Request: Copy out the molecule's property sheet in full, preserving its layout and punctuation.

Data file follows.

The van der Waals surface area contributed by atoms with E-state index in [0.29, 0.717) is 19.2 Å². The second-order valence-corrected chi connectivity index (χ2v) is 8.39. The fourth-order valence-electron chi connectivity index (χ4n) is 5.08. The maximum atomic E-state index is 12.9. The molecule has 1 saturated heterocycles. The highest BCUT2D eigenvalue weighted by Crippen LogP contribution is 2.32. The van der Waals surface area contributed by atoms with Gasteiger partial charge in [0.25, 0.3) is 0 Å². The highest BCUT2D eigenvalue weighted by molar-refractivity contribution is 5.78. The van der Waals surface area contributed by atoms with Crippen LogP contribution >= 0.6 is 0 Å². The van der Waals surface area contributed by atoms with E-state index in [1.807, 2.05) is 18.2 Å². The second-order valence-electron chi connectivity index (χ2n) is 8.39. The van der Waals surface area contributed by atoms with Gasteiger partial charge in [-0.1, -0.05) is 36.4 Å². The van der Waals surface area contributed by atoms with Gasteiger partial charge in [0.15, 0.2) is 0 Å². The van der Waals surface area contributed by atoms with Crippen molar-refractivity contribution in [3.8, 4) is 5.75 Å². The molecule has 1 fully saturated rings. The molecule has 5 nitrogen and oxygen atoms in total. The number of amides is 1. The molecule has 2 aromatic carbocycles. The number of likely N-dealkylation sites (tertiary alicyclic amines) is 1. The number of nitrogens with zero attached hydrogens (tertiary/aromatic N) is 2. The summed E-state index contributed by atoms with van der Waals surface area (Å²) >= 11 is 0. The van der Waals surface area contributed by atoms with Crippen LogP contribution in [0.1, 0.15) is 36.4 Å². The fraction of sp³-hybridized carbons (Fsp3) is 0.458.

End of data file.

The van der Waals surface area contributed by atoms with E-state index in [0.29, 0.717) is 19.2 Å². The second-order valence-corrected chi connectivity index (χ2v) is 8.39. The fourth-order valence-electron chi connectivity index (χ4n) is 5.08. The maximum atomic E-state index is 12.9. The molecule has 1 saturated heterocycles. The highest BCUT2D eigenvalue weighted by Crippen LogP contribution is 2.32. The van der Waals surface area contributed by atoms with Gasteiger partial charge in [0.25, 0.3) is 0 Å². The highest BCUT2D eigenvalue weighted by molar-refractivity contribution is 5.78. The van der Waals surface area contributed by atoms with Crippen LogP contribution >= 0.6 is 0 Å². The van der Waals surface area contributed by atoms with E-state index in [1.807, 2.05) is 18.2 Å². The second-order valence-electron chi connectivity index (χ2n) is 8.39. The van der Waals surface area contributed by atoms with Gasteiger partial charge in [-0.1, -0.05) is 36.4 Å². The van der Waals surface area contributed by atoms with Gasteiger partial charge in [0.15, 0.2) is 0 Å². The van der Waals surface area contributed by atoms with Crippen molar-refractivity contribution in [3.8, 4) is 5.75 Å². The molecule has 1 fully saturated rings. The molecule has 5 nitrogen and oxygen atoms in total. The number of amides is 1. The molecule has 2 aromatic carbocycles. The number of likely N-dealkylation sites (tertiary alicyclic amines) is 1. The number of nitrogens with zero attached hydrogens (tertiary/aromatic N) is 2. The summed E-state index contributed by atoms with van der Waals surface area (Å²) >= 11 is 0. The van der Waals surface area contributed by atoms with Crippen LogP contribution in [0.1, 0.15) is 36.4 Å². The fraction of sp³-hybridized carbons (Fsp3) is 0.458.